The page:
BitTorrent is a great technology to share large files with a massive audience, but it’s also one of the least private tools for communicating on the Internet.
It therefore makes sense for frequent BitTorrent users to use anonymity services such as VPNs and proxies. But those who sign up with a VPN should take a good look at the fine print, as not all VPN providers allow BitTorrent traffic across their entire network.
TF is currently compiling our latest overview of logging policies at various VPN providers, and by popular demand we also asked whether these services allow BitTorrent and other file-sharing traffic. The responses received thus far confirm that BitTorrent traffic is not welcome everywhere.
While VPN providers often have BitTorrent-friendly servers, many have chosen to block file-sharing traffic on U.S. and U.K. servers. The main reason for these policies is piracy related.
VPNs Blocking File-sharing traffic
It appears that companies who offer VPN services in the US are often flooded with DMCA notices. This causes issues with the ISPs, as Unspyable explains.
“The issue is simply that the U.S. ISPs forward all the DMCA complaints to us. This forces us to deal with them which wastes time and effort, as we do have to send them a response,” Unspyable says.
“Since we don’t track anything we have nothing to give them in the response to the DMCA. However, many times that is not sufficient and we have had ISPs shut down our servers several times. This results in having to find new ISPs and the expense of setting up new servers,” the company adds.
NexTGenVPN notes that they block file-sharing traffic in the U.S. and U.K. because of bandwidth restrictions. The company also mentions that banning this type of traffic helps them to prevent being flooded with DMCA requests.
“The reason is quite simple actually. UK and U.S. are the only two locations where our bandwidth allocation is not really extendable at the moment, and we cannot accommodate massive transfers speeds there. Also, this prevents us from being flooded with DMCA complaints. Not that we really care, but it gets annoying in the end,” NexTGenVPN explains.
HideIPVPN doesn’t allow file-sharing traffic on all servers either. The company notes that downloading copyrighted content is prohibited by law in the US, UK and Canada, so has decided to block both legal and unauthorized BitTorrent traffic on these servers.
“As you know uploads and downloads of copyrighted content via P2P and torrent networks is considered illegal in the U.S. With that in mind and also the fact that we do not wish to monitor traffic and data exchanged by our users, the simplest solution was to ban such traffic on some servers,” HideIPVPN tells TF.
While unauthorized file-sharing is against the law in most countries, rightsholders mostly send their takedown notices to U.S. ISPs. This is one of the main reasons why several VPN providers block BitTorrent traffic there.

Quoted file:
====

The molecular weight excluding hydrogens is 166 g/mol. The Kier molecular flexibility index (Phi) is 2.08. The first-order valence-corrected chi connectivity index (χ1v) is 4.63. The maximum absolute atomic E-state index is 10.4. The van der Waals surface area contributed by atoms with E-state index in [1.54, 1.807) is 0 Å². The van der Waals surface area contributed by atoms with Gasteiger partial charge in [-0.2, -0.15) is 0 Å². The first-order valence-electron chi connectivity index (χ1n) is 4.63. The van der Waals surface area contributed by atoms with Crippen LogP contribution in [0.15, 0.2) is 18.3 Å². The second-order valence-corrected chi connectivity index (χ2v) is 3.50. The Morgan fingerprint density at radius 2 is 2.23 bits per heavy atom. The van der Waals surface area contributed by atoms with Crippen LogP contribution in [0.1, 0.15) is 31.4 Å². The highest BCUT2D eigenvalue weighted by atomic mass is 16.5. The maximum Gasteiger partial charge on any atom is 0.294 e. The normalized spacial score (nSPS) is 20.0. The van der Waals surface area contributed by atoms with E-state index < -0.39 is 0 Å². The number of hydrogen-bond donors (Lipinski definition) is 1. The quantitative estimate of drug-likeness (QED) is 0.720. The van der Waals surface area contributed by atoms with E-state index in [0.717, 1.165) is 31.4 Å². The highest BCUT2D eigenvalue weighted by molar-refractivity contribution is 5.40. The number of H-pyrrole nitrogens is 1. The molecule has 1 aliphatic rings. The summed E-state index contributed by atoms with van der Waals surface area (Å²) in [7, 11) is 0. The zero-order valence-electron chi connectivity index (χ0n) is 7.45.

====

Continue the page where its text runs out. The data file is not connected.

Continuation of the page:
NordVPN provides a similar explanation. The company currently blocks all file-sharing in several places.
“We only allow P2P traffic on servers that are located in the countries where there are no restrictions on the content downloaded via BitTorrent or other file-sharing applications,” NordVPN informed us.
File-sharing traffic is a no-go on EarthVPN‘s U.S. servers as well. The company mentions the DMCA as the main reason for this decision.
“Torrent and other file-sharing traffic is only allowed on Canada, Panama, Netherlands, Germany, Sweden, Luxembourg and Romania locations as of now due to the DMCA,” the company explains.
PureVPN takes it a step further. In addition to blocking file-sharing traffic on their servers in the United Kingdom, United States, Canada, Australia and elsewhere, they also block various torrent sites on these connections.
“We have blocked torrents on some of our servers. If users want to use BitTorrent, they can connect to our servers in Turkey, Sweden, Romania, Luxembourg, the Netherlands, Germany (Frankfurt only) or Russia and enjoy P2P/file-sharing there.
Not all VPN providers are blocking file-sharing traffic in the U.S. and elsewhere though. Private Internet Access, for example, prides itself on providing unrestricted access to the Internet on all servers.
“We do not discriminate against any kind of traffic/protocol on any of our servers, period. We believe in a free, open, and uncensored internet,” PIA notes.
Ipredator, the VPN that was launched by a founder of The Pirate Bay, doesn’t have any file-sharing restrictions either.
“Besides filtering SMTP on port 25 we do not impose any restrictions on protocols our users can use on the VPN, quite on the contrary. We believe our role is to provide a net-neutral access,” the company told us.
TF’s full report on the BitTorrent and logging policies of several dozen VPN providers will be published next week.